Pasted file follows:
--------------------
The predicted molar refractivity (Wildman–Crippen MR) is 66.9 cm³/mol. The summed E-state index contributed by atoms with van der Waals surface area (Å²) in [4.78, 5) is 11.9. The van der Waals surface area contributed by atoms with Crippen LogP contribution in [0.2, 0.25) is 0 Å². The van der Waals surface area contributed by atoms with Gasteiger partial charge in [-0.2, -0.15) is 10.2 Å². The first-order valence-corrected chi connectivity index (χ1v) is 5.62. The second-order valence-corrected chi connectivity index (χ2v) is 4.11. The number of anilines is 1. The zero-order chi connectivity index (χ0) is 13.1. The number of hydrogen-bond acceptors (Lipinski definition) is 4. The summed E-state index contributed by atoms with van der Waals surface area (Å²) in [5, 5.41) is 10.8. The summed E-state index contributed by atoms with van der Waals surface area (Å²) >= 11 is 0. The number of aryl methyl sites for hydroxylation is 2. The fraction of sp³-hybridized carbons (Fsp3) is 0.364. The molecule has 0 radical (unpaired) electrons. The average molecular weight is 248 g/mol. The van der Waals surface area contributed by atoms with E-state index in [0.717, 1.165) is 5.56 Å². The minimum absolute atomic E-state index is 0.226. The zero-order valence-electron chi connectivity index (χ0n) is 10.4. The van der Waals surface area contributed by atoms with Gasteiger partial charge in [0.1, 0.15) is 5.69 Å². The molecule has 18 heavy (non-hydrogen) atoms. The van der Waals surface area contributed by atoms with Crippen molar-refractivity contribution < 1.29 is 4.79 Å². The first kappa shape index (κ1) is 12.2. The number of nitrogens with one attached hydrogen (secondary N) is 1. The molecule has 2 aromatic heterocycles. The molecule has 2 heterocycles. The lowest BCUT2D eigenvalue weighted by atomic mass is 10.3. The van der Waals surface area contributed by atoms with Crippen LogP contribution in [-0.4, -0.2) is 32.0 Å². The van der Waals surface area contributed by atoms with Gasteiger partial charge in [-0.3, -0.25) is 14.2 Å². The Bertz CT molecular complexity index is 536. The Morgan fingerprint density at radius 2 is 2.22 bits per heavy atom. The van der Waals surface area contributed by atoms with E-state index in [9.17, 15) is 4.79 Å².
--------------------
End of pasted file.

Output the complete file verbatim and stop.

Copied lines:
The predicted molar refractivity (Wildman–Crippen MR) is 66.9 cm³/mol. The summed E-state index contributed by atoms with van der Waals surface area (Å²) in [4.78, 5) is 11.9. The van der Waals surface area contributed by atoms with Crippen LogP contribution in [0.2, 0.25) is 0 Å². The van der Waals surface area contributed by atoms with Gasteiger partial charge in [-0.2, -0.15) is 10.2 Å². The first-order valence-corrected chi connectivity index (χ1v) is 5.62. The second-order valence-corrected chi connectivity index (χ2v) is 4.11. The number of anilines is 1. The zero-order chi connectivity index (χ0) is 13.1. The number of hydrogen-bond acceptors (Lipinski definition) is 4. The summed E-state index contributed by atoms with van der Waals surface area (Å²) in [5, 5.41) is 10.8. The summed E-state index contributed by atoms with van der Waals surface area (Å²) >= 11 is 0. The number of aryl methyl sites for hydroxylation is 2. The fraction of sp³-hybridized carbons (Fsp3) is 0.364. The molecule has 0 radical (unpaired) electrons. The average molecular weight is 248 g/mol. The van der Waals surface area contributed by atoms with E-state index in [0.717, 1.165) is 5.56 Å². The minimum absolute atomic E-state index is 0.226. The zero-order valence-electron chi connectivity index (χ0n) is 10.4. The van der Waals surface area contributed by atoms with Gasteiger partial charge in [0.1, 0.15) is 5.69 Å². The molecule has 18 heavy (non-hydrogen) atoms. The van der Waals surface area contributed by atoms with Crippen molar-refractivity contribution < 1.29 is 4.79 Å². The first kappa shape index (κ1) is 12.2. The number of nitrogens with one attached hydrogen (secondary N) is 1. The molecule has 2 aromatic heterocycles. The molecule has 2 heterocycles. The lowest BCUT2D eigenvalue weighted by atomic mass is 10.3. The van der Waals surface area contributed by atoms with Crippen LogP contribution in [-0.4, -0.2) is 32.0 Å². The van der Waals surface area contributed by atoms with Gasteiger partial charge in [-0.3, -0.25) is 14.2 Å². The Bertz CT molecular complexity index is 536. The Morgan fingerprint density at radius 2 is 2.22 bits per heavy atom. The van der Waals surface area contributed by atoms with E-state index in [9.17, 15) is 4.79 Å².